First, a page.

Good sleep is extremely important for physical health but also to help decrease anxiety, depression and stress. If you look at symptoms of all three of these states, you will see sleep disruption as one of the prominent symptoms of depression and anxiety. Sleep routines and sleep “hygiene”- that’s a ridiculous name for the planning/structure you use to get good sleep so I’m banning that term- often seem inconsequential until you experience disrupted sleep or insomnia. Trying to focus, drive and work or study when exhausted is quite miserable.
If you want an overview of how daylight, dark and sleep are all intertwined, read up on circadian rhythms. (https://sleepfoundation.org/sleep-topics/what-circadian-rhythm) I will highlight a few important points as basics to getting decent rest.
But first, about those snooze buttons. You wake and then hit the snooze button for 5 or 10 more minutes which trains your brain to fall right back to sleep. I’ve had multiple people tell me they (or their partner) hits the snooze button over and over for an hour! If you want to wake up easier, stop using snooze and put your alarm clock across the room until you have broken the habit. Set your alarm for when you really actually want to roll out of bed. Then walk across the room, turn off alarm and Do Not go back to bed. Jump in the shower or go to another room. Within a week, you will find you are waking better.
Second- if you are a light sleep and your partner’s alarm is waking you, ask them to start using a silent vibration alarm (from smart phone or from a fitbit).
Here are some basics about getting quality sleep
- Morning daylight is best for your brain and body (which is why 2nd and 3rd shift workers have problems with fatigue and sleep). Melatonin production actually begins in the morning and melatonin is the hormone that activates at around 9pm or 10pm to make you sleepy). Getting up early and outside into daylight is good for you. So take your coffee and smoothie out to the deck or balcony or anywhere outside (a couple of recent studies showed daylight – especially morning light- helped treat depression and bipolar disorder)
- Your body likes routine. Having a consistent sleep time/wake time trains your system to wake and rest.
- Good sleep requires really dark room (or a mask over your eyes), cool room (your body cools down after a warm shower and that cooling is what signals sleep), quiet and no distractions, comfortable mattress. (not too cool- I heard from one husband who couldn’t sleep b/c his girlfriend was turning the air conditioner to 68 and sleeping under a heavy blanket and he was freezing)
- Pets on the bed or in the bedroom can be a serious sleep interruption problem. Though you might not fully wake up, an animal scratching, jingling it’s collar, jumping on bed, crowding you in bed or batting at your hair (cats love this), causes you to actually begin to wake. All night, you are cycling through light sleep, deep sleep, REM sleep and these cycles happen about every 90 min. Interruptions are….interruptions. Pets are truly wonderful, but letting your dog (or 2 or 3 of them) crowd you in bed can actually cause you health problems. And dogs and cats actually do like having their own beds!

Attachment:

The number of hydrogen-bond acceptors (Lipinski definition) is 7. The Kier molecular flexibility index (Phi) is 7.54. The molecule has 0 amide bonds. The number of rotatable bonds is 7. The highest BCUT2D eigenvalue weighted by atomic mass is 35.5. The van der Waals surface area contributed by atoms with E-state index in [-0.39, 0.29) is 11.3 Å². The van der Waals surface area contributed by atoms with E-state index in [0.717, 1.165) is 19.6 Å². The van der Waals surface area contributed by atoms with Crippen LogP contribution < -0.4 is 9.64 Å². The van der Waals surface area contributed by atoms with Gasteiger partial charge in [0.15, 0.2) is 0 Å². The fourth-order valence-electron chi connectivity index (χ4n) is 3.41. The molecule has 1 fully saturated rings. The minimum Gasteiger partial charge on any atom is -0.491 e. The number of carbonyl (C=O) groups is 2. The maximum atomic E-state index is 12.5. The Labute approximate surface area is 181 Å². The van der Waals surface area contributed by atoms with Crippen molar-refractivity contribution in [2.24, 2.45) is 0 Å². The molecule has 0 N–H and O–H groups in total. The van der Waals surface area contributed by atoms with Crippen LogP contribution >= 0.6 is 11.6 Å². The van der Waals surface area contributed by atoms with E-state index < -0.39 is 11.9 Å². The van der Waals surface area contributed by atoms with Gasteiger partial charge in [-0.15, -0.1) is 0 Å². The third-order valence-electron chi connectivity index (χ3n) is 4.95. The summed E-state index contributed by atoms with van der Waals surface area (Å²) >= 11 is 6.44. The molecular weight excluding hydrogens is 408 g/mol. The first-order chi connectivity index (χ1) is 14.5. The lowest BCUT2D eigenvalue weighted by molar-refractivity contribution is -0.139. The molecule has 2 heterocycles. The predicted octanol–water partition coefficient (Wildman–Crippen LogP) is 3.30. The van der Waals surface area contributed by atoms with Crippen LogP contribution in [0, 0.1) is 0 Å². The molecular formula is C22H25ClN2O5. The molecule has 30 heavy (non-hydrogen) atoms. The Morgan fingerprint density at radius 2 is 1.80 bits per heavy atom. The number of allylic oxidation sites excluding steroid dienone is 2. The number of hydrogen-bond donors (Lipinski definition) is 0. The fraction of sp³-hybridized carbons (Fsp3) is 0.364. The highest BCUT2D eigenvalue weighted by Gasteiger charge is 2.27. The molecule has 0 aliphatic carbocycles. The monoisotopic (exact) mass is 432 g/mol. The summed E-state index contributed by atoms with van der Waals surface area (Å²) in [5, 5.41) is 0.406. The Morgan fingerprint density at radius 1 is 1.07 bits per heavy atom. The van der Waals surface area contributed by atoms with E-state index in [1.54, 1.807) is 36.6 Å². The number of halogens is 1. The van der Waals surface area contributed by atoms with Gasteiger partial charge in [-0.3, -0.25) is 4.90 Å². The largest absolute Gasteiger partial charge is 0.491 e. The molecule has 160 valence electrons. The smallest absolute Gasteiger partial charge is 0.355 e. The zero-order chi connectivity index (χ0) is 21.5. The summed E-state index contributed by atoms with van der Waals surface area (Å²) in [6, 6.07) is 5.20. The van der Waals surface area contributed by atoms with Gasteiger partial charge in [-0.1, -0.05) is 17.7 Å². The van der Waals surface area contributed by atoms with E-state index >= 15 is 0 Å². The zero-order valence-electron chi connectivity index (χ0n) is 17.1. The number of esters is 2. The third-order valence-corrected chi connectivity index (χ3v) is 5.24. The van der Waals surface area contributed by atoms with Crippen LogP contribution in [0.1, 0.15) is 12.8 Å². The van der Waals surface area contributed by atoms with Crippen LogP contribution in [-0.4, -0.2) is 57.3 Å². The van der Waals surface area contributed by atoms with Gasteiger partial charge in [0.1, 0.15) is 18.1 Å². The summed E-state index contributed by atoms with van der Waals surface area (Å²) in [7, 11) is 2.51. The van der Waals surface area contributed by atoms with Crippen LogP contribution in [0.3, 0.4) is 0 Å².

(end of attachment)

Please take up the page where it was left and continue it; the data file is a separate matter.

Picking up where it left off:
- Food: best to finish eating about 3 hours prior to sleep. If you had good exercise earlier in the evening, you might need a small high protein snack (ex: some Greek yogurt or peanut butter on whole grain bread, almonds…you get the idea) to carry you through the night because if you are short on calories, you might not sleep as well. Notice what is Not on this list: Ben & Jerry’s ice cream or Cereal (both Bad Bad for sleep…read up on sugar and on cereal. Both are favorite snacks but if you want better health, throw out the cereal totally and read up on how sugar is a factor in cancer, Alzheimer’s, diabetes and insulin resistance (https://www.theatlantic.com/health/archive/2018/01/the-startling-link-between-sugar-and-alzheimers/551528/)
- Avoid using computer or phone or iPad 45 min before sleep because the bright light can keep you awake (you can turn the bright light down on iPad if you are reading on it). Have lights low, try to minimize stimulation (so beware of intense games or news or TV). Obviously some people have no difficulty at all falling asleep and may be fine watching an action movie just before bed, but you need to know if you will be wide awake from this)
- Alcohol- though it can help you fall asleep quickly, it actually disrupts your sleep pattern. Best to have small amount with dinner and then switch to water. And keep reading new information on how alcohol affects us as new studies are ongoing (https://www.livescience.com/62858-alcohol-cancer-risk.html)